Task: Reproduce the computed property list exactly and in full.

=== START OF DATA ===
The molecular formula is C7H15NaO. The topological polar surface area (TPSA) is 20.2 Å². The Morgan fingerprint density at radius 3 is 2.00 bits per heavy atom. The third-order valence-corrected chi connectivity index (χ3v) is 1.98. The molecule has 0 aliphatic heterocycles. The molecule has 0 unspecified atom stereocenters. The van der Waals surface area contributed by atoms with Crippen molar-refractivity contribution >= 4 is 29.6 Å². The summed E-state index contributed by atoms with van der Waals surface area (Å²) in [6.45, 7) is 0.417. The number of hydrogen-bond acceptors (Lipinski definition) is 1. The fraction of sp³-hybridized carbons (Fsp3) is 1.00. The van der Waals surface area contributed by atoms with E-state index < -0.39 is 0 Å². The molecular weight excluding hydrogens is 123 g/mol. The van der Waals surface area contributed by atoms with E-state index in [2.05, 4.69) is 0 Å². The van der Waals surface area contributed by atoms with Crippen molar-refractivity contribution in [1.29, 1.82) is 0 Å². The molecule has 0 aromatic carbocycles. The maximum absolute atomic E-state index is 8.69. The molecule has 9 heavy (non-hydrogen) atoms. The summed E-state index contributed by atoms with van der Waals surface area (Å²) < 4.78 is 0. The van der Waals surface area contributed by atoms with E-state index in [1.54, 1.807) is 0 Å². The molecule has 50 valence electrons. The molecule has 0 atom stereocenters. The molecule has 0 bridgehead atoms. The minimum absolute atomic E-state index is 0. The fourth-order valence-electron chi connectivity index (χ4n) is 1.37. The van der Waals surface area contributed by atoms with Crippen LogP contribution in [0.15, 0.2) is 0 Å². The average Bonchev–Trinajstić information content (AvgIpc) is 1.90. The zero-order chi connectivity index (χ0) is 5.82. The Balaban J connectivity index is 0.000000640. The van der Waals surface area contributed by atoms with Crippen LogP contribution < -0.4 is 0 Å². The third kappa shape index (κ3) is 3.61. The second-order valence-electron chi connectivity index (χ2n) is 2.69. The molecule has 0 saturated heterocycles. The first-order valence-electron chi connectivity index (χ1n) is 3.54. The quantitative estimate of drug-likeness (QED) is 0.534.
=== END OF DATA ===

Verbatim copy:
The molecular formula is C7H15NaO. The topological polar surface area (TPSA) is 20.2 Å². The Morgan fingerprint density at radius 3 is 2.00 bits per heavy atom. The third-order valence-corrected chi connectivity index (χ3v) is 1.98. The molecule has 0 aliphatic heterocycles. The molecule has 0 unspecified atom stereocenters. The van der Waals surface area contributed by atoms with Crippen molar-refractivity contribution >= 4 is 29.6 Å². The summed E-state index contributed by atoms with van der Waals surface area (Å²) in [6.45, 7) is 0.417. The number of hydrogen-bond acceptors (Lipinski definition) is 1. The fraction of sp³-hybridized carbons (Fsp3) is 1.00. The van der Waals surface area contributed by atoms with E-state index < -0.39 is 0 Å². The molecular weight excluding hydrogens is 123 g/mol. The van der Waals surface area contributed by atoms with E-state index in [2.05, 4.69) is 0 Å². The van der Waals surface area contributed by atoms with Crippen molar-refractivity contribution in [1.29, 1.82) is 0 Å². The molecule has 0 aromatic carbocycles. The maximum absolute atomic E-state index is 8.69. The molecule has 9 heavy (non-hydrogen) atoms. The summed E-state index contributed by atoms with van der Waals surface area (Å²) < 4.78 is 0. The van der Waals surface area contributed by atoms with E-state index in [1.54, 1.807) is 0 Å². The molecule has 50 valence electrons. The molecule has 0 atom stereocenters. The molecule has 0 bridgehead atoms. The minimum absolute atomic E-state index is 0. The fourth-order valence-electron chi connectivity index (χ4n) is 1.37. The van der Waals surface area contributed by atoms with Crippen LogP contribution in [0.15, 0.2) is 0 Å². The average Bonchev–Trinajstić information content (AvgIpc) is 1.90. The zero-order chi connectivity index (χ0) is 5.82. The Balaban J connectivity index is 0.000000640. The van der Waals surface area contributed by atoms with Crippen LogP contribution < -0.4 is 0 Å². The third kappa shape index (κ3) is 3.61. The second-order valence-electron chi connectivity index (χ2n) is 2.69. The molecule has 0 saturated heterocycles. The first-order valence-electron chi connectivity index (χ1n) is 3.54. The quantitative estimate of drug-likeness (QED) is 0.534.